Greenland, the largest island in the world not considered its own continent, lies above the Arctic Circle with the exception of its Southern tip. Ice—the Greenland Ice Sheet—is everywhere but is rapidly becoming a major contributor to sea level rise as it melts because of climate change. Now, a new study shows that the resulting freshwater (or meltwater) runs off to the ocean taking along an unexpected and toxic companion—mercury, a chemical that when transformed into methylmercury bioaccumulates and biomagnifies in fish, shellfish, and animals that eat fish, causing nervous system damage and other deleterious effects in humans and wildlife.
A guest post by Julie P. Avery, Nicole Misarti, Todd M. O’Hara, and Lorrie D. Rea
Do you like fish? Have you heard warnings from the FDA about consuming predatory fish such as tuna, swordfish, and shark due to high mercury? Fish are a healthy food and an excellent source of lean protein, healthy omega-3 fats, vitamin D, iron, selenium, zinc, and iodine. Fish provide all these nutrients, which are essential for human and animal health. Marine mammals in Alaska, like Steller sea lions and northern fur seals, thrive on a diverse fish diet. But what about the mercury? Since we eat some of the same fish as seals and sea lions, we can study them to understand how mercury might affect humans.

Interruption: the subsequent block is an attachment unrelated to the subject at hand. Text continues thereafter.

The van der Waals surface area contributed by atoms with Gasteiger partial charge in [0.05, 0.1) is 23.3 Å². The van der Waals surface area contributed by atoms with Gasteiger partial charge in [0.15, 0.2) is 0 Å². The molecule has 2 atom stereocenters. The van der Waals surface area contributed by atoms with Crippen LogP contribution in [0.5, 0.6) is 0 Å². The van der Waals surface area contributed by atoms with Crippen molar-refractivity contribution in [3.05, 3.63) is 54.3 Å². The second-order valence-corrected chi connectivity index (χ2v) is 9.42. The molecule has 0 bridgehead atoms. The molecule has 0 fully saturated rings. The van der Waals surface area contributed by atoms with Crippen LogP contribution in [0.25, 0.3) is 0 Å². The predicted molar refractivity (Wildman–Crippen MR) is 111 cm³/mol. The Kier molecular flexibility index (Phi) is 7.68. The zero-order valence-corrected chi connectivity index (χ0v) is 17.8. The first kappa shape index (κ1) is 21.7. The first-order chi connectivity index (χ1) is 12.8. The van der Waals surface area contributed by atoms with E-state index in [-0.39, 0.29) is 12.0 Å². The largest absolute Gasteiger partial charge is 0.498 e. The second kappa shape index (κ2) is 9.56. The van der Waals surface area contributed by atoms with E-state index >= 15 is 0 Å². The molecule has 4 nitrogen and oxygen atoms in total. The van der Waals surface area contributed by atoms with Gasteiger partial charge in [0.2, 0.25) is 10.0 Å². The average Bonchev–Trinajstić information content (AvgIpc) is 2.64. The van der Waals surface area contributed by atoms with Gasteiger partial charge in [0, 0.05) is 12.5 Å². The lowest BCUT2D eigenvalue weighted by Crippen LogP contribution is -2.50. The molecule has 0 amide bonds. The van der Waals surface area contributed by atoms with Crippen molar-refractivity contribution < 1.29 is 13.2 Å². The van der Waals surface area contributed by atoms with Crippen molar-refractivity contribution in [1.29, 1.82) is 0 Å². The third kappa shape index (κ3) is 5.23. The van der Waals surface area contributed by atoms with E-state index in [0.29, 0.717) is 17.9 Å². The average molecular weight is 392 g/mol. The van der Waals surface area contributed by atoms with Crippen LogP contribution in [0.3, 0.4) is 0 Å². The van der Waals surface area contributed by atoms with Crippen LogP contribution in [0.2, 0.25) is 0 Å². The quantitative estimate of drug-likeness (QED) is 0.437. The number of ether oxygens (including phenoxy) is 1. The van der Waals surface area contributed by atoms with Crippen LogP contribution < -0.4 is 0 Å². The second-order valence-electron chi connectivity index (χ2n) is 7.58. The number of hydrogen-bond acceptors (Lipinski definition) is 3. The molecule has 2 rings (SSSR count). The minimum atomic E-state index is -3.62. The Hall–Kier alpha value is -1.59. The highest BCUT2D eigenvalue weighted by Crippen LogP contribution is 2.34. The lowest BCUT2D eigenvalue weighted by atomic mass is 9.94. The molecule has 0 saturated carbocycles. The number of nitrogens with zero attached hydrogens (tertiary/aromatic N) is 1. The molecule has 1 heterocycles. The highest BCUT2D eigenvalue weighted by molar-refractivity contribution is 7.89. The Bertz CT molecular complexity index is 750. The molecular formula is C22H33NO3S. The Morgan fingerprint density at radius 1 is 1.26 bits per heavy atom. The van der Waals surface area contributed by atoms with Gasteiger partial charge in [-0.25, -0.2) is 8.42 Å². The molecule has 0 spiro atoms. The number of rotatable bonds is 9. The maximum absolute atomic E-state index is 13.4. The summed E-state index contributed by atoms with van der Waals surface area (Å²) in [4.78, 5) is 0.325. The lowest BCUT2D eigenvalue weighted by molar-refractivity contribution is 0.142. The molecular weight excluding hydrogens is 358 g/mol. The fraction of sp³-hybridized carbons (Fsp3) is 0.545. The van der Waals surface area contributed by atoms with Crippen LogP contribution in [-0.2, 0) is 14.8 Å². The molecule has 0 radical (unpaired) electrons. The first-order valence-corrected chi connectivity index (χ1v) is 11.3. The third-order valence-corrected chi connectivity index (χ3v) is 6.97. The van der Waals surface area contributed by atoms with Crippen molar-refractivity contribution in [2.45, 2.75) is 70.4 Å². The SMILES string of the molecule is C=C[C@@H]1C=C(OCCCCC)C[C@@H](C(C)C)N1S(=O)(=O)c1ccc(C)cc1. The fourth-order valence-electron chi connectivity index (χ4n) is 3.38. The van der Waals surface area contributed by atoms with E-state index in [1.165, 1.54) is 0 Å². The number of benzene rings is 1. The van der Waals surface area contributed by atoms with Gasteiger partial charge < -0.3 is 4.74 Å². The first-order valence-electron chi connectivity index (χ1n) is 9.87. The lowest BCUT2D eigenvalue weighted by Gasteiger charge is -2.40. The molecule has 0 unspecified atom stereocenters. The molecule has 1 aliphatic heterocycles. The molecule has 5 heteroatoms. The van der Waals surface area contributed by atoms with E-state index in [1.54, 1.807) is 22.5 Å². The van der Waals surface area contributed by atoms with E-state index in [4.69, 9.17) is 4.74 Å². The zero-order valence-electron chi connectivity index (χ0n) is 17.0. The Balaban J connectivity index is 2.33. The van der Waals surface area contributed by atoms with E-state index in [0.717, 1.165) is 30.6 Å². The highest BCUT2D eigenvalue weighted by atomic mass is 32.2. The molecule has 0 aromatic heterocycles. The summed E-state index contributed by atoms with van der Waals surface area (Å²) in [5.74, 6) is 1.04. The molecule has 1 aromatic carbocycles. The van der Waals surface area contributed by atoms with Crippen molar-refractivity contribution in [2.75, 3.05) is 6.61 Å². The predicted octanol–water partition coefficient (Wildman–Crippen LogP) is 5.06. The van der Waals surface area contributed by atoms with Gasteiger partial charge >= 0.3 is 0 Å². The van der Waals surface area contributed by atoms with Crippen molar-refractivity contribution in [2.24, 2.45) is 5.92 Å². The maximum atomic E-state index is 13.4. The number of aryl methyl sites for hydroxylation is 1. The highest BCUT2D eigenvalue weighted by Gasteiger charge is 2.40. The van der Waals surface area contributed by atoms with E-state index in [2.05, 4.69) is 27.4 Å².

Coastal and Arctic communities are especially vulnerable to the effects of mercury contamination due to their dependence on fish and marine resources for food and sociocultural needs. According to the World Health Organization, mercury is one of the top 10 contaminants of concern for human health.
Moving in an endless cycle, mercury goes from the atmosphere to soil, water and sediment, and then back to the atmosphere. While moving around, mercury changes to its various forms, often becoming the highly toxic and bioaccumulative methylmercury, the type that builds up in living tissue and increases in concentration up the food chain – including the food we consume. Continue reading →
In October 2013, the Minamata Convention on Mercury brought renewed attention to a major global pollution problem known to result in the contamination of seafood and, subsequently, in a variety of health problems in people that consume it. Designed to limit mercury use and emissions internationally, the Convention is only a first step in limiting mercury pollution. Continue reading →